Wednesday, April 25, 2007

Wednesday Dinner of the Blogs Blogging

We aren't just brilliant with bytes, we're brilliant with bites here in Santa Barbara so last night Esau, Big Table, What Is a Blog Anyway?, and yours truly sat down and chowed down at the brand new, really just barely a kitten Hungry Cat. Yep, we broke that time-honored rule about not attending a restaurant's opening night because we just couldn't wait. The good news is the time-honored rule didn't apply. David Lentz and crew have themselves a total winner straight out of the gate, and I'm not just talking about the Pimlico cocktail (bourbon, orange juice, lime juice, mint) one of us enjoyed.

We were surprised to find the joint jumping when we arrived for our 8:30 reservation. (Indeed, when we left and chatted a bit with Lentz he said he was over-joyed at the turnout, given the original Hollywood location took a few weeks to catch on.) We had to wait, but the hostess was quite polite and apologetic about it, and you have to admit dealing with a 45-seat restaurant and figuring out how long people might linger won't be easy, especially since there's so many fine drinking options to keep people in their seats post-dinner (have Tim recommend the Armagnac--you'll see). As for the space, it's got a fine copper-topped bar and another bar along the back window, but mostly when it's full, it's deocrated with people. Of course, this is Santa Barbara, so the people are more decorative than in many other locales, so that's far from bad. The Cat's buzz will just build its buzz, in a way, if it stays packed with attractive folks.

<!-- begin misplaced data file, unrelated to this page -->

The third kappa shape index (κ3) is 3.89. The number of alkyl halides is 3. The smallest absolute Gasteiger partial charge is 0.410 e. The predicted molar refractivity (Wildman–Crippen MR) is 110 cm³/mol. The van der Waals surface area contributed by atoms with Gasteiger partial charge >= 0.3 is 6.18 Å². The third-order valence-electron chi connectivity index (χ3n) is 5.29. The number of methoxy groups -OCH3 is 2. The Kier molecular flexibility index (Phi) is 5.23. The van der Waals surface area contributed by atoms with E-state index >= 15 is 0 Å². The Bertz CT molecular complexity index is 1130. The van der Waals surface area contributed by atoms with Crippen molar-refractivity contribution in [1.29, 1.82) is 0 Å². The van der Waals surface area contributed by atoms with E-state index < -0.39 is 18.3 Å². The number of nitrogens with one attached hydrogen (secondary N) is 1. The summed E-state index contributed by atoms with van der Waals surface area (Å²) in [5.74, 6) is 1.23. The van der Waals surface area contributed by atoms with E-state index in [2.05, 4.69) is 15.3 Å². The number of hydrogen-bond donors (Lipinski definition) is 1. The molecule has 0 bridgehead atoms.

As long as those attractive folks have any taste, that won't be a problem. We started with cocktails, and a hint they take things seriously is that only 1 of the 8 specialty cocktails feature vodka (no point in being a painter who only paints in white, right?). I particularly recommend the Howling Wolf--rye, blood orange, and lemon juice, so it's kind of a variation on the New York Cocktail, but it gets its wolf on with a dash of chili-infused tequila. That sneaky heat at a sip's end is a pleasant surprise, and really works with the raw bar oysters, sort of like liquid cocktail sauce with an alcohol kick. The oysters were good but the peel and eat shrimp were better, as you'd expect from a chef who grew up on Maryland's Eastern Shore. Lentz knows what goes in a boil, and the kitchen cooks the shrimp just to the right doneness.